Hey, Who Moved My Court?
Judging from some of the post-mortems from Monday's Supreme Court rulings, it appears that America's chattering class is shocked -- shocked! -- to discover that the court has moved even further to the right than it had been under the stewardship of the late Chief Justice William Rehnquist, the man who as a law clerk famously didn't think much of the court's seminal Brown v. Board of Education ruling.
The online landscape Tuesday is littered with analysis pieces that discuss as development what is merely confirmation: the so-called "Roberts Court" is precisely what President Bush promised it would be when he ran for reelection in 2004: more conservative, more pro-business, more open to the role of religion in government and less concerned with the rights of the downtrodden or those who have fallen through cracks in the system. If this is truly a surprise to you, you need to get out more, or at least pay more attention to Supreme Court law and politics.
Justice Samuel Alito is more conservative than was his predecessor, Sandra Day O'Connor? Go figure. Chief Justice John G. Roberts Jr. is a lot less beholden to court precedent than we were all led to believe? Can't be. He told the Senate Judiciary Committee over and over again during his confirmation hearing that he would respect precedent and try to build consensus on the court. Justice Anthony Kennedy isn't the second coming of the moderate O'Connor or the more liberal Souter? What a surprise! The election of 2004 (and 2000) mattered in shaping the court? Who knew?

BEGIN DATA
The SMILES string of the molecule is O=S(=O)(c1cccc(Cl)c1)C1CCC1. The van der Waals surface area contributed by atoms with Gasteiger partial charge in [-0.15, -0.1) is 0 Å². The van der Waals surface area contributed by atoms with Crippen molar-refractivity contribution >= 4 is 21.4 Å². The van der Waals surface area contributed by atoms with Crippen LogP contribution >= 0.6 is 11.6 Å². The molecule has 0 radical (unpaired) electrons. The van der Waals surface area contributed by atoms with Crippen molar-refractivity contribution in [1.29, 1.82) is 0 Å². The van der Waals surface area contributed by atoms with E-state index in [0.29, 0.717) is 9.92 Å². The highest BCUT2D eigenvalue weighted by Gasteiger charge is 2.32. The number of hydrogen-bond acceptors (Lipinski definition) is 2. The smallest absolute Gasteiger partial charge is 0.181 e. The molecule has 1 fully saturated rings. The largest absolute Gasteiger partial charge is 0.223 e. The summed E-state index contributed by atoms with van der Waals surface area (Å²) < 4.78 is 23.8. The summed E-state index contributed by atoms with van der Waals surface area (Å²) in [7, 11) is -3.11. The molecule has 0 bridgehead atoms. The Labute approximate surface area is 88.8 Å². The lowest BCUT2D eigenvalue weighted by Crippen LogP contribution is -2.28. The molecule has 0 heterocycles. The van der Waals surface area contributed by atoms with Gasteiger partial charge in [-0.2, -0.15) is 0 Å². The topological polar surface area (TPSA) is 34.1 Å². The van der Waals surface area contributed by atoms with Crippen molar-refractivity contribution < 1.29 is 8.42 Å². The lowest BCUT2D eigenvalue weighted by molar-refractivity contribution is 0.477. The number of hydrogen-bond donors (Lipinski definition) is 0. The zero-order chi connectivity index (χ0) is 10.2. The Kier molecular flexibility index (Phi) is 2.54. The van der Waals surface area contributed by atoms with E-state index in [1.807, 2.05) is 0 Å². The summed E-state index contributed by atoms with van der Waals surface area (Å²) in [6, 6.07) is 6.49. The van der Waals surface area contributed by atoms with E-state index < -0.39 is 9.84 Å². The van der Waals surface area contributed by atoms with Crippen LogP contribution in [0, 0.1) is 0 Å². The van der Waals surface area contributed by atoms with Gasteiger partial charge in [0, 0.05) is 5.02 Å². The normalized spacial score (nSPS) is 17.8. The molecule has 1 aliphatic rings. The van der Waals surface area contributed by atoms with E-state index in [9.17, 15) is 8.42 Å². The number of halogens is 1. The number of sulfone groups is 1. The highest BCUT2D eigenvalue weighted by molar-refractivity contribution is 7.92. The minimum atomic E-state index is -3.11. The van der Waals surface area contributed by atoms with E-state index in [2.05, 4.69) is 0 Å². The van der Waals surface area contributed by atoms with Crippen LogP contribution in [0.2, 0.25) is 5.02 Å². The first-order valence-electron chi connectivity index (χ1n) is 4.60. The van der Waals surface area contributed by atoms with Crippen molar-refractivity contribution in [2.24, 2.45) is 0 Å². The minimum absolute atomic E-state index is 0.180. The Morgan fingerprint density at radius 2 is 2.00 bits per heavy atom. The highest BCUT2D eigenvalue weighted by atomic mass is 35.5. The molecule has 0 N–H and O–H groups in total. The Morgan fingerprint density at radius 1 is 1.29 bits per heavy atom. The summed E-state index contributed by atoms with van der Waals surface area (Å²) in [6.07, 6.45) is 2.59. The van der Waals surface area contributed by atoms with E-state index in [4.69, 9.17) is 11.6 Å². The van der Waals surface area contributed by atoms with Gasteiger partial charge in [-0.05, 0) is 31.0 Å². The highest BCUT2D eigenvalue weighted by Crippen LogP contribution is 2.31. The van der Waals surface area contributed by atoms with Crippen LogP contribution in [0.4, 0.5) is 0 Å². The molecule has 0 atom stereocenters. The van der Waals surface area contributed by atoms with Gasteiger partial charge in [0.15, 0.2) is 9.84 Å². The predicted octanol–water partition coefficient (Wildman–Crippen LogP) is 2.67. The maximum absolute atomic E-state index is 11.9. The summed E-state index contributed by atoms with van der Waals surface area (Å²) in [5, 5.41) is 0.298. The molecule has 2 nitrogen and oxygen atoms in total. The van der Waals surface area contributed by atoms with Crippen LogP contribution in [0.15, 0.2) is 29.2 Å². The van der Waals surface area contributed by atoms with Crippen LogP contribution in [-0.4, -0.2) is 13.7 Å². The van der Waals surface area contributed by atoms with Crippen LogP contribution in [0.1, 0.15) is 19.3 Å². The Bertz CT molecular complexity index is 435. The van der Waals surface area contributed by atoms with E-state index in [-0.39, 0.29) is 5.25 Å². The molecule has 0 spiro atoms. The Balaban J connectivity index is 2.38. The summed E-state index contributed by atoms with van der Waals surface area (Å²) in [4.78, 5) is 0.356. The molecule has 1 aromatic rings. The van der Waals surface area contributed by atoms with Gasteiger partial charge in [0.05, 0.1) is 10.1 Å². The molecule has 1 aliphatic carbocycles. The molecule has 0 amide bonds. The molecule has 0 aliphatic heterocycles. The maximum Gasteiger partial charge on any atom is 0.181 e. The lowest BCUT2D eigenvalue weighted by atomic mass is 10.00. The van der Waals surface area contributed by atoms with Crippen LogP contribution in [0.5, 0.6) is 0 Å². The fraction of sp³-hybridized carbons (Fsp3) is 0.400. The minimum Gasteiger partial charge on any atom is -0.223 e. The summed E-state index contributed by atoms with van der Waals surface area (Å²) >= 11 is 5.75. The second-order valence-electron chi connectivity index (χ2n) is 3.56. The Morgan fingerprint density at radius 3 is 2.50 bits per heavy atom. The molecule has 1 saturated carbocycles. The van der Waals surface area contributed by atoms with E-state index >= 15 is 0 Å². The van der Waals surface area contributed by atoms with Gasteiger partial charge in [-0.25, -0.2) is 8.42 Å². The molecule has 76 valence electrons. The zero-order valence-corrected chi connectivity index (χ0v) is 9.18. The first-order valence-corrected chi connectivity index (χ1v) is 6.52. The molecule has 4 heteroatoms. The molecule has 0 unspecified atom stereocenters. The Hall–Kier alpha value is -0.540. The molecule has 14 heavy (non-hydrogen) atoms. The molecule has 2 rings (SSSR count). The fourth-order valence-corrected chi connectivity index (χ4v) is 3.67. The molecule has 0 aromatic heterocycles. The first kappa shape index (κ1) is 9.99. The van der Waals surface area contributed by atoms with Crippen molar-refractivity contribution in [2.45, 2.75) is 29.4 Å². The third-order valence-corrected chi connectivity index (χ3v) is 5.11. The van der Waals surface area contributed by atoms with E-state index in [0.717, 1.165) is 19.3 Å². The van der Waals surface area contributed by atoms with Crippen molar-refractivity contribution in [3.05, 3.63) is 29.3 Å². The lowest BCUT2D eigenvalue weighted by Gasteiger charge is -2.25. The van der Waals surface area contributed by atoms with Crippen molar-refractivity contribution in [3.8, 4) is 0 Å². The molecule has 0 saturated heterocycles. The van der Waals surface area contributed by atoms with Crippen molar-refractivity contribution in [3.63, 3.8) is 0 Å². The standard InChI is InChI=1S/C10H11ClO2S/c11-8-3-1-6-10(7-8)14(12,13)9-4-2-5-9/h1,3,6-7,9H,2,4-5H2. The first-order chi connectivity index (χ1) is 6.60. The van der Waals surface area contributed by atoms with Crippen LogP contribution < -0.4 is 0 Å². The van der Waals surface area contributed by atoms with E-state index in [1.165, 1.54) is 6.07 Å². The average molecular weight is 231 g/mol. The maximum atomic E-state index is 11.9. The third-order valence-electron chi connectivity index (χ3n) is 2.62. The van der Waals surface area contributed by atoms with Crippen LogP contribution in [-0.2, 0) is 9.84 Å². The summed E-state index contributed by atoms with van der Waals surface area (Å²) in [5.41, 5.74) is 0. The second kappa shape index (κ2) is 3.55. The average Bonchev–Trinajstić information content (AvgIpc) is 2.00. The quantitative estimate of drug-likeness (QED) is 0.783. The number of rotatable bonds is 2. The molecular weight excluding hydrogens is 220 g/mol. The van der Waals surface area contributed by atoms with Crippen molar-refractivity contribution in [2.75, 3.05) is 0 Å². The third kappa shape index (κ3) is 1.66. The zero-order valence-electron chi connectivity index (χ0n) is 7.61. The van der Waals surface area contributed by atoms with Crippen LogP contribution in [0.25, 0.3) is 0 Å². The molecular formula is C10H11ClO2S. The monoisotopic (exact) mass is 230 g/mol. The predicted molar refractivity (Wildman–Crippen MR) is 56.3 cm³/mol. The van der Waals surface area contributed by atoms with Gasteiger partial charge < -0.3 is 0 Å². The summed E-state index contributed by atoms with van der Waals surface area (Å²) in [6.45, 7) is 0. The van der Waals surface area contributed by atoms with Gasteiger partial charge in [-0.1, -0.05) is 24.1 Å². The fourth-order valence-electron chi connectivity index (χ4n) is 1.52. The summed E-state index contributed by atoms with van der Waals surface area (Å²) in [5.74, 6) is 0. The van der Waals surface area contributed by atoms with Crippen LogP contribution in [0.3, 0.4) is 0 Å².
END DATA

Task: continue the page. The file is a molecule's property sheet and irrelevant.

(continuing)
The late-coming hand-wringing from mainstream media voices -- and I'll include myself in the chorus -- would actually be funny if it didn't reveal how pathetic too many of us were in 2005 and 2006, when first the chief justice and then his mini-me Alito were confirmed by the Senate. The kabuki dances that were their nomination hearings -- I'm sorry, senator, I just can't offer you any guidance about how I would rule in a future case -- now stand as comedic tragedies. Not because it is tragic to have conservatives on the court. But because everyone could spend so much time and energy on what was in the end such a worthless endeavor. The nominees were asked stupid questions and then were allowed to offer vague, meaningless answers.
The president nominated Roberts and Alito to replace Rehnquist and O'Connor because he wanted to take the court further to the right; wanted to achieve what his father and even Justice Kennedy's patron had failed to achieve -- a rock-ribbed right-wing conservative majority. He has achieved this goal. This is not news. What's news is that people today still profess to be surprised by the court's ideological reality or the practical consequences it has for all of us over the next generation.
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